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Discussion Starter #1 (Edited)
I am setting up my clutch system right now before I put the drivetrain back into my chassis and I need some help. Here is what I have:
350 SBC, Sm420 tranny, cast bellhousing, cast fork, Wilwood 3/4 bore master, CNC 7/8 bore push type slave, long throw out bearing, coil spring pressure plate (3 finger type)

The coil spring pressure plate was origional to my donor engine (along with manual linkage) so I am reusing it however with all of the above components the clutch pedal is fairly hard. It takes a full pedal to disenguage the clutch but when I turn the t-case yoke I can hear the clutch dragging on the flywheel or pressure plate slightly.

Should I replace my pressure plate with a diaphragm type with all the release fingers? How will the pedal feel be? I like a little resistance in my cluch pedal but definately less than my current setup. Lastly, will I also need the short throw out bearing even with my straight cast fork if I use the diaphragm type? Thanks
 

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You should have bought a clutch kit with the pressure plate and replaced it at the same time.

Yes, the pedal will be far better with a diaphram clutch.
 

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Discussion Starter #3
I did get a new clutch and had the old pressure plate rebuilt at a local clutch shop. I have the option of bringing it back and outright exchanging it for the diaphram type.
 

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On the rig I'm building now, I used the same push style CNC 7/8s slave but I have a 3/4" CNC master. It is pretty stiff like you said, but I just figured I'd get used to it. To get enough throw out of the slave I had to make the adjuster really tight to the fork and I also had to adjust the clevis on the master all the way out on the threads. For sure it isn't a perfect combo....I'm not sure if a bigger diameter master would be better to move the slave faster or not because I think the pedal would get even stiffer.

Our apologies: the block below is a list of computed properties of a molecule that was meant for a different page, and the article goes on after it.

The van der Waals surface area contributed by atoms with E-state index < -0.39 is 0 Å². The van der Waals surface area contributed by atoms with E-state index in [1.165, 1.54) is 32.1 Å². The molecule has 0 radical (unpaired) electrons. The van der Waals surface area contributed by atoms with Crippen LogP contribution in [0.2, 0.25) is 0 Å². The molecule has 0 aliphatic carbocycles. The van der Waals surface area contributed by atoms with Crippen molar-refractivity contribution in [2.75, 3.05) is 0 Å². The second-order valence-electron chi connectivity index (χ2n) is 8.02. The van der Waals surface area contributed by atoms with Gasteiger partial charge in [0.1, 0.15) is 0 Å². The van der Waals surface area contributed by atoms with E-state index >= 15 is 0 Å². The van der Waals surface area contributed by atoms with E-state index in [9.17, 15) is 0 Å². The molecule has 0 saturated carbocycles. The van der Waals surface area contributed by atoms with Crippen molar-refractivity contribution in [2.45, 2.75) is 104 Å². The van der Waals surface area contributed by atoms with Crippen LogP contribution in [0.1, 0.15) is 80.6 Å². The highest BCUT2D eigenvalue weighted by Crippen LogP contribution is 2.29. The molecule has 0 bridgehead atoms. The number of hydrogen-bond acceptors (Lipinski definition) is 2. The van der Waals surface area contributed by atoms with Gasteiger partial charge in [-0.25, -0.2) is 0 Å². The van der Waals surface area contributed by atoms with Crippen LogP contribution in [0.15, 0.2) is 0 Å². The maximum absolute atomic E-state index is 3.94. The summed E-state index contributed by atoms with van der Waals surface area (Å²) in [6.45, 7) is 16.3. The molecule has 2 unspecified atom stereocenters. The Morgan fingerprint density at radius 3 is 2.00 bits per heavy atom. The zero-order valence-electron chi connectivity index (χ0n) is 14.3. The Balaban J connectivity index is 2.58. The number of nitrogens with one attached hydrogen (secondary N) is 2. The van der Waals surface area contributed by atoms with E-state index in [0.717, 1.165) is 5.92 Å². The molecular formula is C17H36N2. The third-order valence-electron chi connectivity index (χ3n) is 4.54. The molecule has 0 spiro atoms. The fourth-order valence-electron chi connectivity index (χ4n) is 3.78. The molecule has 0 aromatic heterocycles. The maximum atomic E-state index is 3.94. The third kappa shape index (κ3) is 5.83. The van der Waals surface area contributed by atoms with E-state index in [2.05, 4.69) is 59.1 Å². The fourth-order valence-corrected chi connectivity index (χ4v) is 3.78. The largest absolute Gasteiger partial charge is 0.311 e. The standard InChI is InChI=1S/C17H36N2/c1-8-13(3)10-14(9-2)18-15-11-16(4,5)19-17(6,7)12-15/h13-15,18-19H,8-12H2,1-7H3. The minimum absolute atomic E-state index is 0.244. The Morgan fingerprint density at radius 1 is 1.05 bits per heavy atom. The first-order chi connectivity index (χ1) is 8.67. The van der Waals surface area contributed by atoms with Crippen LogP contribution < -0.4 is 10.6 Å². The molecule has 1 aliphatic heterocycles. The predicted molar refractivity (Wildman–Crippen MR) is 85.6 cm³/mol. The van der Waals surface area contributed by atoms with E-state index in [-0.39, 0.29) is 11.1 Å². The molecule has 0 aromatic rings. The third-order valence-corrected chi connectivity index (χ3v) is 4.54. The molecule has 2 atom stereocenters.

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Brian1 said:
I did get a new clutch and had the old pressure plate rebuilt at a local clutch shop. I have the option of bringing it back and outright exchanging it for the diaphram type.
In this day and age I have never heard of rebuilding a pressure plate, nor have I heard of a clutch shop. Bring it back and get yourself a new diaphram clutch.
 

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Bahahahaaaa

My god, this sounds EXACTLY like a post I put up in Jeep Talk about a month ago. I too have a 420 behind a 350. I bought a brand new Borg & Beck clutch assembly. I also converted to hydro on the clutch, using stock Jeep stuff, matched 3/4" bore on slave and master. It wouldn't disengage fully until I moved the slave over on the cast fork to the inner position. It worked OK like that, but I didn't like it. Yesterday I bought a new diaphram clutch kit and I'm putting it in tonight. I found that the pivot ball had backed out some, so I tightened that down. The rest of the system looked great though. I just think the B&B style clutches are made for a mechnical linkage where you have more adjustability on the fork movement. My theory anyhow.

I would recommend replacing what you have with a diaphram style, much nicer (softer/easier) engagement and it'll be new.

I went with the 3 finger design because I thought it would hold better, however, I read on the 'net somewhere that in high torque, low speed (read RPM) apps, the diaphram style is actually better, holds better. Has to do with how the fingers spread the load versus just having the HD springs on the 3 finger design. I dunno for sure, but it sounded good. LOL

I'll post up once I get the new one in and let you know how she works out.
 

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UPDATE:

I got my new clutch installed this weekend and drove it. Works MUCH better than before and is a lot easier on the leg.

Ken
 

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Discussion Starter #9
Cool, thanks for the update. I also changed mine (pressure plate) a few days ago. Pedal is a little softer and the slave throw is much better now with the new diaphragm pressure plate. Once I get it in the jeep I am sure it will be fine. I had a ghetto setup to test the pedal feel on my garage floor.
 
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